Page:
Nurse had been living in hell

Nurse had been living in hell. Nurse Rebecca Leighton said she had been "living in hell" after more than six weeks spent in custody accused of contaminating saline at a hospital at the centre of a tampering probe.

Prosecutors said it was "no longer appropriate" to continue proceedings against Ms Leighton, 27, whose alleged criminal damage had been linked to a number of unexplained deaths at Stepping Hill Hospital in Stockport.

Earlier on Friday afternoon she left HMP Styal in Cheshire and went home to her parents, David and Lynda, after spending 45 days in custody following her arrest, initially on suspicion of murder.

Speaking on her behalf outside the Leighton family home in Denton, Greater Manchester, her solicitor Carl Richmond said: "I have been living in hell and was locked up in prison for something I had not done. It was so frustrating for me knowing that the person who actually carried out these terrible acts is still out there.

"My life has been turned upside down. All I ever wanted to do was pursue a profession in nursing, and care for my patients. I think it unbelievable that anyone in the medical profession would ever put their patients' lives at risk."

Meanwhile, Greater Manchester Police said it was now investigating the deaths of seven patients - and potentially 40 victims in total - connected with sabotaged saline drips. Four of those whose deaths are being probed have yet to be named but their families are aware that the cases have been referred to police by Stockport Coroner John Pollard.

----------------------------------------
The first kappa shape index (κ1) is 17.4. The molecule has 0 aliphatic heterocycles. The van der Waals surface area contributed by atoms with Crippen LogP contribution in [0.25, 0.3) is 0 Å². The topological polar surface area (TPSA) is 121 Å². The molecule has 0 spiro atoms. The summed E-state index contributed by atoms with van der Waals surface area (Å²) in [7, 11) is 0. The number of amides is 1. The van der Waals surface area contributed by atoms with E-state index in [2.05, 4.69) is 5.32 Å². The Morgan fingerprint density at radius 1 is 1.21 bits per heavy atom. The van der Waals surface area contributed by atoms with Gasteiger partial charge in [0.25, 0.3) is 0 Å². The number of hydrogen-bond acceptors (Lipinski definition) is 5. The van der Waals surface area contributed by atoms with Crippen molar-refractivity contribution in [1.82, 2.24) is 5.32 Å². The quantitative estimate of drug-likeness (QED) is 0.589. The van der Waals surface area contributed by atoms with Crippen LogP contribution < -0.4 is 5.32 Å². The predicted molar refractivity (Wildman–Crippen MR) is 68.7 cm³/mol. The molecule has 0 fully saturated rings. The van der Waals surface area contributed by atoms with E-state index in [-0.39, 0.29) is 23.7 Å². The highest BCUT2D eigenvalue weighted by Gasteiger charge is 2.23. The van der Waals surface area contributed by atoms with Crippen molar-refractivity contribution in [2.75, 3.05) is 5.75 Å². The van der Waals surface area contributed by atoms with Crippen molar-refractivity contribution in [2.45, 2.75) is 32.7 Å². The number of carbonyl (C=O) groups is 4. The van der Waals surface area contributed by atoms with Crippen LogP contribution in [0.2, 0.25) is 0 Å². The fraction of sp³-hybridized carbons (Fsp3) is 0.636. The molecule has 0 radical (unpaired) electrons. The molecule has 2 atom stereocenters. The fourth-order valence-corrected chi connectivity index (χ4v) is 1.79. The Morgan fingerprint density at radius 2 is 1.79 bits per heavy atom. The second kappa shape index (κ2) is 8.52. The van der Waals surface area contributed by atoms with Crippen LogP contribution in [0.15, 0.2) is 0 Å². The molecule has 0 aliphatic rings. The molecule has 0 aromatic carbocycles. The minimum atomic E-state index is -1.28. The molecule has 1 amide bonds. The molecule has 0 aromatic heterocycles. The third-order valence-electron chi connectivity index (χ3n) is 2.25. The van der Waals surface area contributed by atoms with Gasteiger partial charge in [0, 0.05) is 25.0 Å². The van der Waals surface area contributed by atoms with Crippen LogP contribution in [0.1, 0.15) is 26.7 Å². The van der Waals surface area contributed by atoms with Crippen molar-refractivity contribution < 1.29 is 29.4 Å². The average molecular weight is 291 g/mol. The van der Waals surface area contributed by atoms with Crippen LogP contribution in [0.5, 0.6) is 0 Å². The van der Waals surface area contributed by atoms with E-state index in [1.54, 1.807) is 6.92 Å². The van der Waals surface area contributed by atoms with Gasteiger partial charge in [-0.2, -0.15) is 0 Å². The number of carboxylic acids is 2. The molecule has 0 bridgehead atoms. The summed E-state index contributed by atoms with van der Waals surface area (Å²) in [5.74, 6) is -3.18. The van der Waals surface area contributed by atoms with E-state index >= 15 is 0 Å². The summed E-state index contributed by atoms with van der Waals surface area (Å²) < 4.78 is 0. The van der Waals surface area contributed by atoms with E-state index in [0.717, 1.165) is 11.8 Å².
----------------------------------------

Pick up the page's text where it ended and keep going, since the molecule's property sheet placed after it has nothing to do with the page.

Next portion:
Detectives had previously announced they were looking at the suspicious deaths of Tracey Arden, 44, Arnold Lancaster, 71, and Derek Weaver, 83. Two other patients, George Keep and Vera Pearson - both aged 84 - were also linked to the inquiry but their deaths were later ruled out as not suspicious.

The alarm was raised in July when a higher than normal number of patients were reported to have "unexplained" low blood sugar levels amid fears saline solution had been contaminated with insulin. Ms Leighton, of Heaviley, Stockport, was arrested later that month and then charged with three counts of causing criminal damage with intent to endanger life and three alternative counts of causing damage being reckless as to whether life was endangered.

She was due to enter pleas next month ahead of a provisional trial date of next February over the allegations that she tampered with saline ampoules, saline bags and medical products. Last month at a bail application hearing, her barrister told a judge at Manchester Crown Court that the case against her was "weak" and she had "no case to answer".

On Friday night, CPS prosecutor Nazir Afzal said the prosecution could be restarted if "further evidence is presented" but added "on the evidence currently available there is not a case in law which could proceed".